A recent story in the New York Times science section about the importance of cooperation in ant colonies reminded us that we've been focused on things like disease and genetic causation in our blog for a while now. So we thought it was time to get back to other things, such as the importance of cooperation in all of biology, not just to ants.
Cooperation was in the subtitle of our book, and for a reason. Ever since Darwin's Origin of Species, whose 150th anniversary is rightly being celebrated this year, there has been what we think is an excessive belief that competition is central to the nature of life. In biology, this ethos is largely about the way that Darwinian evolution, with its stress on competition among individuals within a population, with its genetically determined winners, losers, inherent goods and bads, has fit the nature of our industrial culture's worldview. It is a convenient way to rationalize and hence justify self-interested gain by a few against the many.
Nobody can deny that there is competition in life, in the sense that some individuals do better at reproducing than others. Species have their day, and fade as other species flourish. It's an important mechanism for biological change and was a brilliant insight of Darwin, as well of others in his time (Wallace's attention was more on group competition against environmental limitations, than on individual competition). It helped demystify the origin and nature of life and its diversity.
However, it's not the whole truth about life. Instead, we think, a focus on competition draws disproportionate attention to the long-term historical aspects of life, even if the Darwinian explanation is accurate!, rather than what we can easily see every day before our very eyes. What we see everywhere, every day is mainly cooperation: among molecules within each of our cells, among cells within each individual, and among individuals. In a deep biological sense, if not in one that fits the value-loaded human word 'cooperation', even predator and prey must cooperate: both must be present for each to survive.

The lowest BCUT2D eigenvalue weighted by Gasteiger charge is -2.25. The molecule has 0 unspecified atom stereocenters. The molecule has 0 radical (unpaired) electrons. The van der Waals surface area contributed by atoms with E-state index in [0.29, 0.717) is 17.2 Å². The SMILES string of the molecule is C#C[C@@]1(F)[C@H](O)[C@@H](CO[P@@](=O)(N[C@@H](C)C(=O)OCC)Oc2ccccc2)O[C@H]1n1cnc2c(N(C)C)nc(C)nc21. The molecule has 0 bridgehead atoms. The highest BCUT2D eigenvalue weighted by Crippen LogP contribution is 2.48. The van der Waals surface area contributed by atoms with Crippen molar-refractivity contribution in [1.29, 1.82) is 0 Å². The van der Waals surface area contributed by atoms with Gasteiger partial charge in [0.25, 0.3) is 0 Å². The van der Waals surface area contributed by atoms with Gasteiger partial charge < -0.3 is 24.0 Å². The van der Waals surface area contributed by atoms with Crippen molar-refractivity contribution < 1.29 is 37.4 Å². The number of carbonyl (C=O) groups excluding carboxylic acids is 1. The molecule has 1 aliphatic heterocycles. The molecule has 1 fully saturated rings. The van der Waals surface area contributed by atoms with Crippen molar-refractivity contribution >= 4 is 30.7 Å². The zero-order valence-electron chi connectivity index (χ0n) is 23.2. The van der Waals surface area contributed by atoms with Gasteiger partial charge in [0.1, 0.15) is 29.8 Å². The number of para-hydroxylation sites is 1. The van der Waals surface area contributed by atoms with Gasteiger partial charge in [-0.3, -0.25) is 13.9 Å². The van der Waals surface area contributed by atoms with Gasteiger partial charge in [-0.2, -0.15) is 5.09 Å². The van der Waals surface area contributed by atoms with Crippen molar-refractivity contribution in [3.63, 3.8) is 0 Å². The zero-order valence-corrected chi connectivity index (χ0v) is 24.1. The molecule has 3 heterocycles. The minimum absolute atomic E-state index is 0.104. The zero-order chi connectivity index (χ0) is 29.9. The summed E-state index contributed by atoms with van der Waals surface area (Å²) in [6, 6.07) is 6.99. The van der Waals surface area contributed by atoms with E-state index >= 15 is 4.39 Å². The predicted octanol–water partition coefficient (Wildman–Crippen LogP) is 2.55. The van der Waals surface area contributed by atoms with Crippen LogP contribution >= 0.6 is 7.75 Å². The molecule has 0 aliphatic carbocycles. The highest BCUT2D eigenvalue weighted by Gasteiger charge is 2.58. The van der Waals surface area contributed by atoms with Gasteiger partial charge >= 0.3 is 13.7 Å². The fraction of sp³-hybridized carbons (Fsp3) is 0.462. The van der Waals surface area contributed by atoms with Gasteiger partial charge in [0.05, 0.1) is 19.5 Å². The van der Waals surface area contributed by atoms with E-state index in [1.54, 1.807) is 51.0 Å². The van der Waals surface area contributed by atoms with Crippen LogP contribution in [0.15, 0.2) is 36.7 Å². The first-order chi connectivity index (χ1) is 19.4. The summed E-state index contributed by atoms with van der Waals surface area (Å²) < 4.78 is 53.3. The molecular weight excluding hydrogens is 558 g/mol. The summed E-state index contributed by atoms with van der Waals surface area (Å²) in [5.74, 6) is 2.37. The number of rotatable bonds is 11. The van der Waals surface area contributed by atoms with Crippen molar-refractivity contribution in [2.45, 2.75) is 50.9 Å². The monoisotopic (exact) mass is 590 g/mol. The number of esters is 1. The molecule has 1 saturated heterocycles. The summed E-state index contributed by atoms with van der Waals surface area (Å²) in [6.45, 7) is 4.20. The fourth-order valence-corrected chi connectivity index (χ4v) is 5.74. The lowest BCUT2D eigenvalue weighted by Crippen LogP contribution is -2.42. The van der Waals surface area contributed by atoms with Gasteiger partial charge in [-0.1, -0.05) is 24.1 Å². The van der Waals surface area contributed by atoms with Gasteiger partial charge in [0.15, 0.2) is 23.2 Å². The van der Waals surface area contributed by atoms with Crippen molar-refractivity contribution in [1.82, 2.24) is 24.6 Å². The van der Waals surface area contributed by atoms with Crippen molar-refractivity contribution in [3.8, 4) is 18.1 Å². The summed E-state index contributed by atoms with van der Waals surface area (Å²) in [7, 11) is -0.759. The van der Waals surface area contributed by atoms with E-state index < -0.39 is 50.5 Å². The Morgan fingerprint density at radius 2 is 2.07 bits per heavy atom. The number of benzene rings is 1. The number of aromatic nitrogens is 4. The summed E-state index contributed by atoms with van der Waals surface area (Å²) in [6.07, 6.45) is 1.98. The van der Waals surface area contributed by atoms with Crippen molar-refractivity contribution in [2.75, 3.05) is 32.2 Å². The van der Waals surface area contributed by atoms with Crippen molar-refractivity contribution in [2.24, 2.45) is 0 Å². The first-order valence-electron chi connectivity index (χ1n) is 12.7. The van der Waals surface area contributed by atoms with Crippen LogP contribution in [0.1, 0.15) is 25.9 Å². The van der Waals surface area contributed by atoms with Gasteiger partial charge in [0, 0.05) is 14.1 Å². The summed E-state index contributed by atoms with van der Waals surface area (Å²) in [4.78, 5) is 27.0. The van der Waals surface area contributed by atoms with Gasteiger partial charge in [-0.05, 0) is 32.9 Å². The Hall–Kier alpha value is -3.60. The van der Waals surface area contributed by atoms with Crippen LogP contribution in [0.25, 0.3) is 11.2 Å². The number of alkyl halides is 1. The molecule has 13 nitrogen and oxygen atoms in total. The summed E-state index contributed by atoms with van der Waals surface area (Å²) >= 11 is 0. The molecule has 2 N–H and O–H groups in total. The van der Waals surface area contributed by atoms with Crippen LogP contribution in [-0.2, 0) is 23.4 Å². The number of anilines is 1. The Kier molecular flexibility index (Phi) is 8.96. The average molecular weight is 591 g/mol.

Classical evolutionary theory, and a lot of popular science writing based on it, assumes competition to be the fundamental force in life. But absolutely as essential to life is necessity for cooperation at all times and at all these levels--among genes in genetic pathways, among organelles in cells, among cells and tissues and organs, and in ecosystems among organisms within and between species.
And, our focus on cooperation leads us to a different view of natural selection and its importance in evolution. As we say in The Mermaid's Tale, natural selection does happen, but it depends on a lot of if's. For example, if a species over-reproduces, and if there is variation in the next generation, and if some of that variation leads its bearers to do better in a given environment, and if that's due to the inherited genome, and if the environment remains stable for long enough that this variant is favored consistently, and if the favored forms reproduce successfully, as do their offspring, and if they produce more offspring than organisms without the favored variant, then these favored organisms may become more common, due to natural selection. That is, they will be better adapted to their environment. But, all these if's must co-occur for natural selection to be an important force in change. If they are sporadic, or varying in nature and intensity, then their relative importance diminishes in relation to other aspects of life, including chance. Indeed, distinguishing chance from natural selection is no simple challenge.
No matter, to understand life in a deep sense one really has first to understand the nature of the countless cooperative interactions on which it is based. How those interactions change over long time periods of generations of cells, organisms, species, and ecosystems is important. But the interactions, and how they organize life, come first.